Forces: Newton's First Law

Forces: Newton’s First Law

Newton’s First Law


  • Newton’s First Law of Motion, also known as the Law of Inertia, states that an object will remain at rest or continue moving at a constant velocity unless acted upon by a resultant force.


  • Inertia is the tendency of an object to resist a change in its state of motion.

  • The inertia of an object depends solely on its mass - it is the mass of an object that resists change in motion.

  • Heavier objects (objects with more mass) have more inertia and therefore require a greater force to get them moving or to change their direction or speed.

Balanced Forces

  • When the forces acting on an object are balanced, the resultant force is zero. In this case, an object at rest stays at rest and an object in motion continues to move at a constant speed in a straight line.

  • Examples of balanced forces include a book resting on a table (force exerted by the book due to gravity is balanced by the upward force of the table), or a car moving at a constant speed (forward force of the engine is balanced by the opposing force of air resistance).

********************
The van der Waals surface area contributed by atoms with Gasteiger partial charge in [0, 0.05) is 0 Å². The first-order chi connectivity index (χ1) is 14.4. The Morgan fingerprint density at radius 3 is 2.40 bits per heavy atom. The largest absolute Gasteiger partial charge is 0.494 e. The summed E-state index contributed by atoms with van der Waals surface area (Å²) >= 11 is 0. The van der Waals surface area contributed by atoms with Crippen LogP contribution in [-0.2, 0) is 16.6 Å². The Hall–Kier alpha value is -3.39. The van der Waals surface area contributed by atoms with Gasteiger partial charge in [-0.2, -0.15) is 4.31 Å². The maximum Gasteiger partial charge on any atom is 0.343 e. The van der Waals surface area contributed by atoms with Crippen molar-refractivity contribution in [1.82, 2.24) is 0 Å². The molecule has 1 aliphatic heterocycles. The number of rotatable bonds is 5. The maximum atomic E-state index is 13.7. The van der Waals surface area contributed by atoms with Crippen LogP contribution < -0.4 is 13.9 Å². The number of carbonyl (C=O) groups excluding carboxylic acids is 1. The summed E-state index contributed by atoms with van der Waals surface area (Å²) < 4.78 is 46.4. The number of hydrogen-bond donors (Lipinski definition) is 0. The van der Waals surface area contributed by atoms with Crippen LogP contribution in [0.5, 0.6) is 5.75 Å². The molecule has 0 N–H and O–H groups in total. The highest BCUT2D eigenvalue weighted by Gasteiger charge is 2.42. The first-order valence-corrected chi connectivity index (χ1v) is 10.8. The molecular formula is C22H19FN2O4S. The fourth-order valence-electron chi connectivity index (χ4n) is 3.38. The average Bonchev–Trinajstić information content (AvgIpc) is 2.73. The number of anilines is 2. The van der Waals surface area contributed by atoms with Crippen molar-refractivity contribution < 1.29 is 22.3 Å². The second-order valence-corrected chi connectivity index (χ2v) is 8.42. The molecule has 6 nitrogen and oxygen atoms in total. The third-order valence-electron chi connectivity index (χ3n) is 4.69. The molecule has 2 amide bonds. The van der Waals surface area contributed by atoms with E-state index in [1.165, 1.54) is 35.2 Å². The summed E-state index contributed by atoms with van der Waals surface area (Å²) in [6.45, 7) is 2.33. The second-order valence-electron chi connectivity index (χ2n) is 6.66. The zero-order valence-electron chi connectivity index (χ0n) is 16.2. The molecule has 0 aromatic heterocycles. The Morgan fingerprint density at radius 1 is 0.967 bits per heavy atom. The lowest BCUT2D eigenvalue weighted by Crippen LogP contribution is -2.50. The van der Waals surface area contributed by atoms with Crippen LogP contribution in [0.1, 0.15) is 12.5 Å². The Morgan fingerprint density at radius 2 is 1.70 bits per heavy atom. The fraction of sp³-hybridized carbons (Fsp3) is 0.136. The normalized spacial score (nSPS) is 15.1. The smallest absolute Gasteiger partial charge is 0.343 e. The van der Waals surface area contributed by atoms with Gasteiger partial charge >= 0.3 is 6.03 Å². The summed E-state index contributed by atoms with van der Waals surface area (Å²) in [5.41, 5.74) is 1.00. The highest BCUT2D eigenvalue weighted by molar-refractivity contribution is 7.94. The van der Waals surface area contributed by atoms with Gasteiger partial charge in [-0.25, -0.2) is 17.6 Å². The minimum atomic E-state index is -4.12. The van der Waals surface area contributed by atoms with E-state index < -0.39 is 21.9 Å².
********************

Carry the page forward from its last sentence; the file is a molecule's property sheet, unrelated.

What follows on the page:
Unbalanced Forces

  • Unbalanced forces occur when the forces acting on an object are not equal and opposite. This results in a nonzero resultant force.

  • A nonzero resultant force acting on an object will cause it to accelerate or decelerate, following F = ma, where F is force, m is mass and a is acceleration.

  • Unbalanced forces can also cause changes in an object’s direction. For example, a turning car experiences unbalanced forces because the movement of the car is not in the same direction as the force of friction between the tyres and the road.


  • Understanding Newton’s First Law is useful in many real-world applications. For example, in vehicular safety: seat belts are designed to prevent the occupants from continuing to move forward (maintaining their state of motion) when the car comes to a sudden stop.

  • In sports, athletes often use principles related to Newton’s First Law to improve their performance. For instance, in football, a player will attempt to use a smaller force when touching the ball to continue its motion with minimal change, making their control over the ball better.